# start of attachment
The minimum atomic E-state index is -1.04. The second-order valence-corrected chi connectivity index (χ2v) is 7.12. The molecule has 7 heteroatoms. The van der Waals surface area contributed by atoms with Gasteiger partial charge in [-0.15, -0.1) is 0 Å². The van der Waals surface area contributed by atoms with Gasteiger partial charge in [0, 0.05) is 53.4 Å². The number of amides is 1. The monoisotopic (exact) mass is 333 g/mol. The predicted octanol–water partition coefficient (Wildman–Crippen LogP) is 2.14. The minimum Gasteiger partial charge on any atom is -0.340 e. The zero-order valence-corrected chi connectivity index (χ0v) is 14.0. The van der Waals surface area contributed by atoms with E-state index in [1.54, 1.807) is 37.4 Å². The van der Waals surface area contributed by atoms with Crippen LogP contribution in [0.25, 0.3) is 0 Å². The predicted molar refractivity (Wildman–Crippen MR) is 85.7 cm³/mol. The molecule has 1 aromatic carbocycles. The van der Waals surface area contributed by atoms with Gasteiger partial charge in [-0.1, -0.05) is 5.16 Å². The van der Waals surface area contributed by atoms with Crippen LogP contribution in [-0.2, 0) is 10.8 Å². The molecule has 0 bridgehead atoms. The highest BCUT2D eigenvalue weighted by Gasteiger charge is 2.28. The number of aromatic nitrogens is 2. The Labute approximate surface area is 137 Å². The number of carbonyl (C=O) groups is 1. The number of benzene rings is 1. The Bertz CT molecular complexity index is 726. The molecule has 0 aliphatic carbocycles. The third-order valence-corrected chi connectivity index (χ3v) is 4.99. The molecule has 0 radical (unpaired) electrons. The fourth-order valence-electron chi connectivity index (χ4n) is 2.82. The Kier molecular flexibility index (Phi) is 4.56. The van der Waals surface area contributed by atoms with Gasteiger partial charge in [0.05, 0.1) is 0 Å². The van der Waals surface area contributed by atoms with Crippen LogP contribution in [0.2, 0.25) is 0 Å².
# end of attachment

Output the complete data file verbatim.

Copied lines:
The minimum atomic E-state index is -1.04. The second-order valence-corrected chi connectivity index (χ2v) is 7.12. The molecule has 7 heteroatoms. The van der Waals surface area contributed by atoms with Gasteiger partial charge in [-0.15, -0.1) is 0 Å². The van der Waals surface area contributed by atoms with Gasteiger partial charge in [0, 0.05) is 53.4 Å². The number of amides is 1. The monoisotopic (exact) mass is 333 g/mol. The predicted octanol–water partition coefficient (Wildman–Crippen LogP) is 2.14. The minimum Gasteiger partial charge on any atom is -0.340 e. The zero-order valence-corrected chi connectivity index (χ0v) is 14.0. The van der Waals surface area contributed by atoms with E-state index in [1.54, 1.807) is 37.4 Å². The van der Waals surface area contributed by atoms with Crippen LogP contribution in [0.25, 0.3) is 0 Å². The predicted molar refractivity (Wildman–Crippen MR) is 85.7 cm³/mol. The molecule has 1 aromatic carbocycles. The van der Waals surface area contributed by atoms with Gasteiger partial charge in [-0.1, -0.05) is 5.16 Å². The van der Waals surface area contributed by atoms with Crippen LogP contribution in [-0.2, 0) is 10.8 Å². The molecule has 0 bridgehead atoms. The highest BCUT2D eigenvalue weighted by Gasteiger charge is 2.28. The number of aromatic nitrogens is 2. The Labute approximate surface area is 137 Å². The number of carbonyl (C=O) groups is 1. The number of benzene rings is 1. The Bertz CT molecular complexity index is 726. The molecule has 0 aliphatic carbocycles. The third-order valence-corrected chi connectivity index (χ3v) is 4.99. The molecule has 0 radical (unpaired) electrons. The fourth-order valence-electron chi connectivity index (χ4n) is 2.82. The Kier molecular flexibility index (Phi) is 4.56. The van der Waals surface area contributed by atoms with Gasteiger partial charge in [0.05, 0.1) is 0 Å². The van der Waals surface area contributed by atoms with Crippen LogP contribution in [0.2, 0.25) is 0 Å².